…if we have a country

thinking man

Dear Suzzy,

Contrition overwhelms me as I pen these words. I am ashamed of myself because I lied to you and made a promise I knew would be hard to keep. On a second thought, I forgive myself because you pushed me. You pushed me when you kissed me the other night and made me promise to take you to Nigeria on Valentine’s Day.

I must have been hypnotized by that kiss or the food we ate afterwards.  I am certain that I wouldn’t have made such a weighty promise if I was in control of my senses.

I hate to disappoint you my dear but we have to cancel the arrangement. We cannot spend Valentine day in Nigeria because my country will be at war on that day.

I know how eager you are to visit Africa and Nigeria. I know how much you look forward to meeting the nice people and seeing the beautiful places you have read and heard about. But your curiosity can wait another year my dear.

If you don’t want to have Valentine memories tainted in tears and blood then we should remain here and cuddle on that day. With the super-fast internet at our disposal, we can watch the madness in my country from a distance. Our love is young and sweet but I fear it will never be the same if I take you home this Valentine.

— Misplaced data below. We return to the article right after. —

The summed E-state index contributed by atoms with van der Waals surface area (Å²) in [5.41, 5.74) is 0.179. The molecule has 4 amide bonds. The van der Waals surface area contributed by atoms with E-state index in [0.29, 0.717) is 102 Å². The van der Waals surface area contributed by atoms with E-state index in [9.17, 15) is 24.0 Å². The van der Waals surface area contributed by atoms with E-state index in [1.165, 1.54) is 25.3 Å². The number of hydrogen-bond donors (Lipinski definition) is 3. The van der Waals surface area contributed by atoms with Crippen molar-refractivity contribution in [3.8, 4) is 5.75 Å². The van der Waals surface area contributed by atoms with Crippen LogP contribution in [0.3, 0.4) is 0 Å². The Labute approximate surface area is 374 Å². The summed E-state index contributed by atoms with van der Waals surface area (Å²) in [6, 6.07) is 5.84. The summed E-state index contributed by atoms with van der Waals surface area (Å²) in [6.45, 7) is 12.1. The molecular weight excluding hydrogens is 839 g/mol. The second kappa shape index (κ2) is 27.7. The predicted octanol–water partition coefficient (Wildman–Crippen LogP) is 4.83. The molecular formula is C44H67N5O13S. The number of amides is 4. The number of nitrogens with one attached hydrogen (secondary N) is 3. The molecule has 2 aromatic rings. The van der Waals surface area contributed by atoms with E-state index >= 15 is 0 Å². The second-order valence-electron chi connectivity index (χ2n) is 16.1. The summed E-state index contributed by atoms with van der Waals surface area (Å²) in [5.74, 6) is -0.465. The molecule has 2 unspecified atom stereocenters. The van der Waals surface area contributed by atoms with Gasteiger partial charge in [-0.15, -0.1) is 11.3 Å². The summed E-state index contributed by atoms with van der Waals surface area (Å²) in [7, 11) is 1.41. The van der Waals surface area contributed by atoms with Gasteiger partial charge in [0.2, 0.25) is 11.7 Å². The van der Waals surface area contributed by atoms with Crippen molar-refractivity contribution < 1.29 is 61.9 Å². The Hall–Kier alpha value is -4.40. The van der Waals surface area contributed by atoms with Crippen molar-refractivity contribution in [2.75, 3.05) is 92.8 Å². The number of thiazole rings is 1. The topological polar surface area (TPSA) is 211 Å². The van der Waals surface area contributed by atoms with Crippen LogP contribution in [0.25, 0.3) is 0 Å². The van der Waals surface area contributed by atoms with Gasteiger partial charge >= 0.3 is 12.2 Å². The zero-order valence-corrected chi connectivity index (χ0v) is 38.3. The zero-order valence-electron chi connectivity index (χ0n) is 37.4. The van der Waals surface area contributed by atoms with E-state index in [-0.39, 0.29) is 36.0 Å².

Suzzy my dear, you are probably wondering why I am so scared when all that is happening is just an election to decide who will be president of my country. But you won’t understand. You have lived in these peaceful climes for too long and you think elections in other parts of the world are the same with what you have here.

But you are wrong my dear. In my own part of the world, elections are like war. We go to the polls afraid of what will happen when the results are announced. However it turns out, tears, blood and wanton destruction of property are normal features of elections in Nigeria.

You ask why it is like that?  It is because politics in my country smacks of desperation. Those who hold power sit tight even when they have performed below expectations and those who want it will throw everything including the kitchen sink to actualize their ambitions.

My dear Suzzy, we can’t make this visit to Nigeria because the forthcoming elections may be bloody. Everyone is afraid the country may go up in flames regardless of the outcome.